Too often, managers cringe when they see employees will be out on vacation for a week – who will cover their work, what will get delayed as a result, and what about that important meeting scheduled while they’re gone? But if you really care about building a strong team, you should be actively encouraging employees to book real vacations –not just a day or two here and there, but at least a solid week away, ideally a couple of times a year.
The reason? You want well-rested, refreshed employees, and you’re not going have that if people never get away and truly disconnect. Research shows that employees come back from vacation feeling more creative and more engaged and with increased energy reserves, which means that they expend less energy to get work done than before they left. That’s worth the price of covering for them for a week.
What’s more, when people are away, you’re more likely to spot holes in your system that need to be addressed. You might not realize until Jane is away that she’s the only one who has important passwords, knows the communication preferences of a prickly client, or knows how to update your intranet. Having short breaks like this can highlight where you need to strengthen your systems.
Here are four things every manager can do to make sure their team takes real vacations.
1. First and foremost, lead by example. Your team will take their cues from you. If you’re giving lip service to taking time off but don’t do it yourself, your team is likely to wonder if it’s really okay for them to do it. That means that you need to take vacations yourself, and not talk about how difficult it is to get away.
2. Most of the time when people aren’t taking time off, it’s not because they don’t want to but because their workload is so high that they don’t know how to make it happen. Sit down with people and say, “I want to make sure we find a way for you to get time off this year. Let’s talk through what we can do to ensure that you’re able to take a real vacation some time this year.” Then back that up with action: Find ways to cover their work while they’re gone, and be willing to push back deadlines or other obstacles that make it hard for them to ever get away.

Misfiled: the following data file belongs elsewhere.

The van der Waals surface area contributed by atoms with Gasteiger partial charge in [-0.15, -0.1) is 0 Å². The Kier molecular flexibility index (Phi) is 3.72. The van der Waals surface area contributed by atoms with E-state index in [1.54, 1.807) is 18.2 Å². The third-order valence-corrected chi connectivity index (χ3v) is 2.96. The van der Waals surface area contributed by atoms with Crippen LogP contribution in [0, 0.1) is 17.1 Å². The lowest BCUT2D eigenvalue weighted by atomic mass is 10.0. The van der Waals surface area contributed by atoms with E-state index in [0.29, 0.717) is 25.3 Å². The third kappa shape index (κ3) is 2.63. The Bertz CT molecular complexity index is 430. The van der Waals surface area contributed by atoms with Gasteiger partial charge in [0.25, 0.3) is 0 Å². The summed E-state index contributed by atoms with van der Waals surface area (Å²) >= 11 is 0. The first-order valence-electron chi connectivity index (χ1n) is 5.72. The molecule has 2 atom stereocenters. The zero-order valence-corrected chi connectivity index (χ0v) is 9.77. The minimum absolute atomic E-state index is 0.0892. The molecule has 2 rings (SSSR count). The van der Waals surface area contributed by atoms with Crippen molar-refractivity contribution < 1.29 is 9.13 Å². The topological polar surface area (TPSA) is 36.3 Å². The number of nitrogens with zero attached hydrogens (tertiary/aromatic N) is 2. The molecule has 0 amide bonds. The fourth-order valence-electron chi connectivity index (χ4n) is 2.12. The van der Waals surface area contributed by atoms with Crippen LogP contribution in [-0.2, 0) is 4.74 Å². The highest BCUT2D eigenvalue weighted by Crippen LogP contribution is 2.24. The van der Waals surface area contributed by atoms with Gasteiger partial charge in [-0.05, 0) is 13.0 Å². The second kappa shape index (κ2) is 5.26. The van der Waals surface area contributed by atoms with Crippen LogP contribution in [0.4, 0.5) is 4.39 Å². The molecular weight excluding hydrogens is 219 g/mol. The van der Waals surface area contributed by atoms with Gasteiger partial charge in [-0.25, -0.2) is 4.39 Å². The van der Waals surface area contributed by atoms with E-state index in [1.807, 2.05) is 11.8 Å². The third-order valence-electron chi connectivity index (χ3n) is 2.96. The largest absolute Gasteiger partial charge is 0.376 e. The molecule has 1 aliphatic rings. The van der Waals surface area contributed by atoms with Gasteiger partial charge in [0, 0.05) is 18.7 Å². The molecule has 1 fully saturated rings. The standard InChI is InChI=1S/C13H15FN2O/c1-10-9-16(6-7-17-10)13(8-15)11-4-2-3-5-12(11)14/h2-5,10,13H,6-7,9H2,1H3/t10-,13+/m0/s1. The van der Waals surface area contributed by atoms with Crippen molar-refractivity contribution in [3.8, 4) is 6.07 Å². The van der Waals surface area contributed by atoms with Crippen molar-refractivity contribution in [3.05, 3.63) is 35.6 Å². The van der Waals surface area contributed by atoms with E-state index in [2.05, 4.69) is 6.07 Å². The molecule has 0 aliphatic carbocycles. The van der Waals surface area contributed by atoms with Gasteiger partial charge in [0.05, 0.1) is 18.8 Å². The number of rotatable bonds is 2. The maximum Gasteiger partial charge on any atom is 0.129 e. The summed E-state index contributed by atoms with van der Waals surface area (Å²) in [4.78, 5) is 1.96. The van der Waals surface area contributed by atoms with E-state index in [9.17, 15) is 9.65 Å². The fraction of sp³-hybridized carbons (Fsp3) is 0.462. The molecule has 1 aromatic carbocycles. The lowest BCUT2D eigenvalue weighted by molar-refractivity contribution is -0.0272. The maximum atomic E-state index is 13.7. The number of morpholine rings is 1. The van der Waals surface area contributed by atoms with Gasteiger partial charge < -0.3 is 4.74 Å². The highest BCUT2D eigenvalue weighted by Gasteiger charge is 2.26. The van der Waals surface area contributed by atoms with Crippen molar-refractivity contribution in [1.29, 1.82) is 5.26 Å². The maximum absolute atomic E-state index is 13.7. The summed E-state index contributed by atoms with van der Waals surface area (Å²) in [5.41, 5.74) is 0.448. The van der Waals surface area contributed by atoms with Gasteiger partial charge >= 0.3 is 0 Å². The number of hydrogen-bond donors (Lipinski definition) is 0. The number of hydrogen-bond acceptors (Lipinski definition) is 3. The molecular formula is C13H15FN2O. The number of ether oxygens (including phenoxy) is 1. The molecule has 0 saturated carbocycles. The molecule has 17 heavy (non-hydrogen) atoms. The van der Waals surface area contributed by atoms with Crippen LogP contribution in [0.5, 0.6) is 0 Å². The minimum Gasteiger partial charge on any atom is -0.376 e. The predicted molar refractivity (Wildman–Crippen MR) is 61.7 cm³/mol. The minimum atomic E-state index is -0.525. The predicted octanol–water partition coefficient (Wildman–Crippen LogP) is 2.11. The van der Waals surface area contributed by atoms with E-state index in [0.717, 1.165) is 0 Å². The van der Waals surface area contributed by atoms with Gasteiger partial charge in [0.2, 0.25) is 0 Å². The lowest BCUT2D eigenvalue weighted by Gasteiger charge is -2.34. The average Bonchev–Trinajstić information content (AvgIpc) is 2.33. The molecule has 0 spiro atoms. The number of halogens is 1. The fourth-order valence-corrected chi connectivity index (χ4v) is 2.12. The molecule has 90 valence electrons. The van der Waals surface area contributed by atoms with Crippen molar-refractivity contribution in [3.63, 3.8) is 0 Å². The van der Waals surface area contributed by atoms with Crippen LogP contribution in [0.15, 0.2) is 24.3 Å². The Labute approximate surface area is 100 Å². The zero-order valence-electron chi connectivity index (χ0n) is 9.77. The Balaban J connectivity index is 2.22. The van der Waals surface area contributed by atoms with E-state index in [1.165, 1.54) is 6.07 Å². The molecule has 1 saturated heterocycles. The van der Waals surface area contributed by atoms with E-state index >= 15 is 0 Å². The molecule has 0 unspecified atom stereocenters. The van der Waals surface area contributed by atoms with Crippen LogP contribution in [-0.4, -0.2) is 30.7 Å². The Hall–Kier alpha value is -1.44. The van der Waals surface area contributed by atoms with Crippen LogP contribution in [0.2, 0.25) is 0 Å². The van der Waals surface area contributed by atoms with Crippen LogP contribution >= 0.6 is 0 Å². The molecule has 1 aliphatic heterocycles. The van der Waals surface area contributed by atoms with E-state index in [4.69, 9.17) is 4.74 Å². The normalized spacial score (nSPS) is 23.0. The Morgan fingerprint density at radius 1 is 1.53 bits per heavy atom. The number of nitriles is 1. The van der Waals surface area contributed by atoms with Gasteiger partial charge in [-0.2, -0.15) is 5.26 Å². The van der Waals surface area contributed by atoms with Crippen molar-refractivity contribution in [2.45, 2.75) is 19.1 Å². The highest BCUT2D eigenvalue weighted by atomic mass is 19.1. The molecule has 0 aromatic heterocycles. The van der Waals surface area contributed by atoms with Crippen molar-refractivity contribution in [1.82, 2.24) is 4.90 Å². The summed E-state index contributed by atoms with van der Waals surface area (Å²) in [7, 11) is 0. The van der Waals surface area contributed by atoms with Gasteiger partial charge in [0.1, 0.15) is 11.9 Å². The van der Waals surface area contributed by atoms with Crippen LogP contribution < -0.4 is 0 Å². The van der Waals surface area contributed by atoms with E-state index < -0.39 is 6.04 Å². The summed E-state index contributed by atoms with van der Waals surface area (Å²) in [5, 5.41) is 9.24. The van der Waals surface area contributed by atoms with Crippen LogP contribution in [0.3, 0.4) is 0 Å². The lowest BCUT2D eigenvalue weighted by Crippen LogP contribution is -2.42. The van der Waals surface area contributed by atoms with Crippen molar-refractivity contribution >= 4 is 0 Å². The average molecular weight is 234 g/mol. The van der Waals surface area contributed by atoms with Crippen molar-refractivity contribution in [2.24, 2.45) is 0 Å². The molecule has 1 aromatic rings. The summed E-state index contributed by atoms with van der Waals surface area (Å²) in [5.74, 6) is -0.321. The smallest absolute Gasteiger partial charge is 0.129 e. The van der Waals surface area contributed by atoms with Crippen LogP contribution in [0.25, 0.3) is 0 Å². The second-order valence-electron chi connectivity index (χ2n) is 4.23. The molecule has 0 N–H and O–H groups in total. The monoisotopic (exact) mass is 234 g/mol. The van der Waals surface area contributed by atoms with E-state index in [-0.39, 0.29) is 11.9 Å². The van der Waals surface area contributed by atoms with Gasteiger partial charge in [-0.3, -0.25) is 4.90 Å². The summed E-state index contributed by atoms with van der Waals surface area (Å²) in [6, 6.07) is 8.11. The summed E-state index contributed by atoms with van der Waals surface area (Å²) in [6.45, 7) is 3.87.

3. Actively encourage people to take time off. If someone has a slow period coming up, point it and out suggest it’s a good time to take some time off. If they haven’t taken time off in a while, point it out and ask what needs to happen for them to be able to get away. (That means that you should periodically run through who hasn’t been away in, say, the last six months.)
4. Create an environment that supports people in taking time away. Treat time off as a normal and expected part of work life, not as a crisis or aberration. Don’t look stricken when someone asks for vacation time, and don’t say things like, “While you’re away, could you call in for just this one important conference call?” Don’t throw last-minute work at people just as they’re about to leave for a week away, and do what you can to ensure that they don’t come back to a week of work in their in-box (which will discourage them from ever going away again).